If your school or non-profit organization is looking for a web-based paperless voting system to run your prom court, student council, or board elections, you should consider Ecoballot. It's easy, fast, and inexpensive. Best of all, it's an environmentally-friendly way to reduce paper usage at your school.
Amendment to ban flag
burning defeated

Senate rejects measure in close vote

December 12, 1995
Web posted at: 6:50 p.m. EST

WASHINGTON (CNN) -- In a narrow vote Tuesday, the Senate rejected a Constitutional amendment giving Congress the power to make burning or any other physical desecration of the flag illegal.

The 63-36 vote was three votes shy of the two-thirds majority needed to pass a Constitutional amendment. The House of Representatives passed a similar amendment in June by a 312-120 vote.

Senate Judiciary Committee Chairman Orrin Hatch, R-Utah, said President Clinton's opposition to the measure helped defeat it. Had the measure been adopted, it would have been the 28th amendment to the Constitution since it went into effect in 1789.

Hatch, who sponsored the Senate measure, argued that a flag amendment is needed to reverse two Supreme Court rulings in 1989 and 1990 that flag-burning was a protected First Amendment right. "Isn't it ridiculous that the American people are denied the right to protect their unique national symbol in the law?" he said.

But opponents said flag-burning was extremely rare, citing figures showing only three incidents in 1994 and zero in 1993. They held that the flag amendment was a categorical insult to First Amendment rights to free speech.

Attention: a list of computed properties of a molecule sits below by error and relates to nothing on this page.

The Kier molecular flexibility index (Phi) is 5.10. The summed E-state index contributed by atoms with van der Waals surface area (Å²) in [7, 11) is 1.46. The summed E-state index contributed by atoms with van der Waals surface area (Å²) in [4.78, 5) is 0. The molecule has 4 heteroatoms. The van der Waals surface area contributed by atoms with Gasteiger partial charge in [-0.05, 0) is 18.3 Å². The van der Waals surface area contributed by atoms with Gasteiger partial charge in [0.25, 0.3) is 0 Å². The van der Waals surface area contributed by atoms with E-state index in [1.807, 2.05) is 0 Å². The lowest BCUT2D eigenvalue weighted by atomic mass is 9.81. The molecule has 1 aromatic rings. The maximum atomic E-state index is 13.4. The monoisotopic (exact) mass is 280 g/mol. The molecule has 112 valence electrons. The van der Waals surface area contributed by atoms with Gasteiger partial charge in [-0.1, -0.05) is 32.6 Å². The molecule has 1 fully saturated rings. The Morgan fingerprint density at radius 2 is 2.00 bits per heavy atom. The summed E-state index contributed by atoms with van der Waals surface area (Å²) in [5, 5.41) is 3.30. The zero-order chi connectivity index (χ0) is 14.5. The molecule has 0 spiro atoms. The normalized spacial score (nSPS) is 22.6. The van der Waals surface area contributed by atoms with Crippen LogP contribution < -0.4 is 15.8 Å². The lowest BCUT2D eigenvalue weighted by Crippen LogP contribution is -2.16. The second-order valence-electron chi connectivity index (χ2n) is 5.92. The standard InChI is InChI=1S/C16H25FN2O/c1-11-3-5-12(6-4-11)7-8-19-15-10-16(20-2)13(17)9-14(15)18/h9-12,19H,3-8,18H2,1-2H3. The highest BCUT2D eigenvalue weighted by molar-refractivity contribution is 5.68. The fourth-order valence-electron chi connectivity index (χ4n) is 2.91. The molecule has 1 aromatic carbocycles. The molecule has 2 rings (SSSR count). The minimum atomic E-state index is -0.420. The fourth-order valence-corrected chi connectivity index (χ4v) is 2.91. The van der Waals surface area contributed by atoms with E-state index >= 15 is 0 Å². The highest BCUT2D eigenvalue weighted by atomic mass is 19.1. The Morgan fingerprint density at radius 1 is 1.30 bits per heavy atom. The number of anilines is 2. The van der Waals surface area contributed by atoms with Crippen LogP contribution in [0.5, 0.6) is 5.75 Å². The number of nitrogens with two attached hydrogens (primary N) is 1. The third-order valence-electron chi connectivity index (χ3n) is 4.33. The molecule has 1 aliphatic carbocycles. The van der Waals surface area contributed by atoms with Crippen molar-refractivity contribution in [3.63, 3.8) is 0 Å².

"Although the flag may stand alone, it should not and it cannot stand above our most cherished freedom of speech," said Sen. Joseph Biden, D-Delaware.

The Supreme Court struck down flag protection laws in 1989, saying flag-burning was a form of political protest protected as free speech by the Constitution's Bill of Rights.

The White House Tuesday said Clinton would be open to a federal law banning desecration of the flag, but that he disapproved of a constitutional amendment that would alter the Bill of Rights. "The guys in the powdered wigs had it about right in 1792," said White House spokesperson Mike McCurry.

The Senate measure was less sweeping than the House measure passed in June, which gave Congress and the states the power to determine what constituted unlawful desecration of the flag.

Hatch's version vested that authority only with the Congress.

Before the final vote, the Senate rejected, 71-28, a substitute version proposed by Sen. Mitch McConnell of Kentucky, the leading Republican critic of a constitutional amendment. The substitute would have banned desecration by legislative means rather than by changing the Constitution.

The Senate also defeated, 93-5, language proposed by Sen. Biden that would remove the word "desecration," which he said was too subjective, and empower Congress to bar burning, mutilation or trampling of the flag, regardless of intent.

Congress has proposed more than 10,000 amendments to the 206-year-old Constitution, but only 27 have been ratified. The Bill of Rights comprises the first 10.

The 26th Amendment, passed in 1971, lowered the voting age to 18. The next -- and last -- amendment, stating that at least one election must take place before congressional pay raises go into effect, was ratified in 1992, more than 200 years after Congress proposed it as part of the original Bill of Rights.

Warren S. Apel